Alongside the use of synthetic inhibitors, screening and testing of compounds from natural sources are becoming more and more popular for obtaining improved solubility, potency, and cancer selectivity. We sought to test natural compound inhibitors of 5-Lox activity for their effects on induction of apoptosis in prostate cancer cells with an intention to find novel agents for prostate cancer therapy. Though the 5-Lox inhibitory effect of WDL is known for a while, its effect on induction of apoptosis in prostate cancer cells and the underlying mechanisms have not been addressed before. Thus, we examined the in vitro effects of WDL on a range of human prostate cancer cells. Our results show that WDL strongly affects the viability of both androgen-sensitive (LNCaP) as well as androgen-independent (PC3, DU145) human prostate cancer cells with minimal effect on the viability of normal, non-tumor prostate epithelial cells (PrEC). Moreover, WDL was observed to induce caspase-dependent apoptosis in prostate cancer cells which was associated with dramatic inhibition of PKCε but no inhibition of Akt. Apoptosis was effectively prevented by exogenous metabolites of 5-Lox. These findings indicate that WDL selectivity induces caspase-dependent apoptosis in prostate cancer cells via a novel mechanism involving inhibition of PKCε but without inhibition of Akt and suggest that WDL should be tested further as a novel candidate drug for development of an effective therapy against clinical prostate cancer.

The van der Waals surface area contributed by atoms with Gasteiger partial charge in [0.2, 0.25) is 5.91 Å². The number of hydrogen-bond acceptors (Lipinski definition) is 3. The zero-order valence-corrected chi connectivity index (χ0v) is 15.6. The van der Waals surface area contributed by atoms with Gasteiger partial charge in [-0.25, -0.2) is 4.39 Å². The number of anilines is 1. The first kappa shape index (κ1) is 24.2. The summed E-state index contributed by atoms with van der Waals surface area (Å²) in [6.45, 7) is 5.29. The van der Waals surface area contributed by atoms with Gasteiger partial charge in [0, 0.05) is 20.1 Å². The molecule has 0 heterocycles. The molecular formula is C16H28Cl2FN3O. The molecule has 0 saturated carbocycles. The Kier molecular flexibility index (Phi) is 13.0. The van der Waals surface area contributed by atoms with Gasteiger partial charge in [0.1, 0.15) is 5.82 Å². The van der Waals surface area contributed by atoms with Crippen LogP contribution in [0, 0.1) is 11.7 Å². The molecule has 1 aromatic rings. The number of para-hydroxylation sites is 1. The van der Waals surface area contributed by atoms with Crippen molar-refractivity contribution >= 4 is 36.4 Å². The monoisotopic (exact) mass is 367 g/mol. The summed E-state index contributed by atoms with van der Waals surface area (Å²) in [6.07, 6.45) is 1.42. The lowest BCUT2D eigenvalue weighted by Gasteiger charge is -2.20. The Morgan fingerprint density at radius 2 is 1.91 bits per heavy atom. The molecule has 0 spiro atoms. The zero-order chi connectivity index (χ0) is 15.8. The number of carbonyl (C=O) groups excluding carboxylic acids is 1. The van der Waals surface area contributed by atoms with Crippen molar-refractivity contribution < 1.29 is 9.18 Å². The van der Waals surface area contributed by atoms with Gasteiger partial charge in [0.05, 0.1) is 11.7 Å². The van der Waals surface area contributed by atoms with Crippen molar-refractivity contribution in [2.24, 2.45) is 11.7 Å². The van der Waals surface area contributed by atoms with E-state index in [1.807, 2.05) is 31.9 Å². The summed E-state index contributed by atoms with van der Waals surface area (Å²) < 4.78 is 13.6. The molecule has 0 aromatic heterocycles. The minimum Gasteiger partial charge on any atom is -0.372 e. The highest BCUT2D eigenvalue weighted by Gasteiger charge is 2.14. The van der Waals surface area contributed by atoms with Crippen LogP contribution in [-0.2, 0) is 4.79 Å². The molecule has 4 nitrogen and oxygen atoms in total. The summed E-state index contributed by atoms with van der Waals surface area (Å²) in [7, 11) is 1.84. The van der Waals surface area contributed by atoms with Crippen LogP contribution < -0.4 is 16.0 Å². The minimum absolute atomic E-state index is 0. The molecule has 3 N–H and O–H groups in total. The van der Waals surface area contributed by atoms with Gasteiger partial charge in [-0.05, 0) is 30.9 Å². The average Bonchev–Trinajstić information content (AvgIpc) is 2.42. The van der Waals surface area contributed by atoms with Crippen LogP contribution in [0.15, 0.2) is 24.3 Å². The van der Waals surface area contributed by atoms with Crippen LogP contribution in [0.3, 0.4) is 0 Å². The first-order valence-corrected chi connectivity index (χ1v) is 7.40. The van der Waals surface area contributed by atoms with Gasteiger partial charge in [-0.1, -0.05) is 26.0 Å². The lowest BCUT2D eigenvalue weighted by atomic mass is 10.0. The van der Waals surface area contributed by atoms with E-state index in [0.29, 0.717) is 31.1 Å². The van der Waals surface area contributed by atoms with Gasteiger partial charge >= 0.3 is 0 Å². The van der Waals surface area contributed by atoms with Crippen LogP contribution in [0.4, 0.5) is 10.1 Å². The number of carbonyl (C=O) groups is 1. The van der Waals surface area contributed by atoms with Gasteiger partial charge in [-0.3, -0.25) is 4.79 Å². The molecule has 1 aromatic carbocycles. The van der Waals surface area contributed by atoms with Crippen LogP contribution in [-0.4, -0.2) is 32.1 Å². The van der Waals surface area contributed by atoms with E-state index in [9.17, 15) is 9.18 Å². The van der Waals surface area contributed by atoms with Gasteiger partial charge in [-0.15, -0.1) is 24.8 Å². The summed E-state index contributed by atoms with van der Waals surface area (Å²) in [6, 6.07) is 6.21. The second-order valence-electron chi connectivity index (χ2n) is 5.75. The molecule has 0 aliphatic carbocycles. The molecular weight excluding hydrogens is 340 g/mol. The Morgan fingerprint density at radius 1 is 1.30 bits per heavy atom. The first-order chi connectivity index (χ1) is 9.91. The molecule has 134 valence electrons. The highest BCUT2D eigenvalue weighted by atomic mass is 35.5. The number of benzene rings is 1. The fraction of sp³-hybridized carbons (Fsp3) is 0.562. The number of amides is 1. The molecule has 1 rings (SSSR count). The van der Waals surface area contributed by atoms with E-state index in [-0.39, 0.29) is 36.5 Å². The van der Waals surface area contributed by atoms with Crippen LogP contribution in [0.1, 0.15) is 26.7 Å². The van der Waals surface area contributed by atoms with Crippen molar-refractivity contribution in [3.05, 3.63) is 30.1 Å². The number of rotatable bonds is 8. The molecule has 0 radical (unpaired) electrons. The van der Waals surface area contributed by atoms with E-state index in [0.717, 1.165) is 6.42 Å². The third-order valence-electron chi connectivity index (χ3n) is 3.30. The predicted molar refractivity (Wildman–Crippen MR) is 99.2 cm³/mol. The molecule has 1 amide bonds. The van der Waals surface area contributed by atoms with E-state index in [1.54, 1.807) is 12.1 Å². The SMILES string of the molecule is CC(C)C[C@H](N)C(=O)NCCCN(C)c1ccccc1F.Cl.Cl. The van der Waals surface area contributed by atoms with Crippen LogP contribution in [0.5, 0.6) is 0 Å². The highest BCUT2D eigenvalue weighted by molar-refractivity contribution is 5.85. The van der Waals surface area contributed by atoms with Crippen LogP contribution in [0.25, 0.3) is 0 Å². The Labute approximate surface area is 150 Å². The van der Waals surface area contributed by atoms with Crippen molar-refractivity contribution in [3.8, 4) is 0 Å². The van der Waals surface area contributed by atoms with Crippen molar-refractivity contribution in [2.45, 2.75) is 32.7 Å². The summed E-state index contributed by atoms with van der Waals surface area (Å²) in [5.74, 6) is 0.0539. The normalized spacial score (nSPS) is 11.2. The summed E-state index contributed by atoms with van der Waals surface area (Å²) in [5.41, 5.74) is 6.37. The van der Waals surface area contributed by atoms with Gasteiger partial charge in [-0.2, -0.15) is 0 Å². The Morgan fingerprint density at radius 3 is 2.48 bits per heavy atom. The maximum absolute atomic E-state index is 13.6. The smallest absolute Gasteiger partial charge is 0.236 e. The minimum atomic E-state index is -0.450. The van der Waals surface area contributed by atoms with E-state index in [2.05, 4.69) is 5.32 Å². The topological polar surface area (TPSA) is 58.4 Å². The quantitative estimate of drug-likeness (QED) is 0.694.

Materials and methods

Cell culture and reagents

Human prostate cancer cells (LNCaP, PC3 and DU145) were purchased from American Type Culture Collection (Manassas, VA, USA). Cells were grown in RPMI-1640 medium (Invitrogen, Carlsbad, CA, USA) as described before (20). Normal prostate epithelial cells (PrEC) and the growth medium (PrEGM complete) were purchased from Lonza (Walkersville, MD, USA), polyclonal antibodies against histone H2A.X, phosphohistone H2A.X, c-JNK, phospho-JNK, Akt and phospho-Akt were purchased from Cell Signaling (Danvers, MA, USA). Antibodies against PARP, cyclin D1 and PKCε were purchased from Santa Cruz Biotechnology (Santa Cruz, CA, USA). Anti-β-actin antibody, WDL and ibuprofen were purchased from Sigma Chemical Co. (St. Louis, MO, USA). 5-Oxoeicosatetraenoid (5-oxoETE) and 15-oxoETE were purchased from Cayman Chemicals (Ann Arbor, MI, USA).

Measurement of cell viability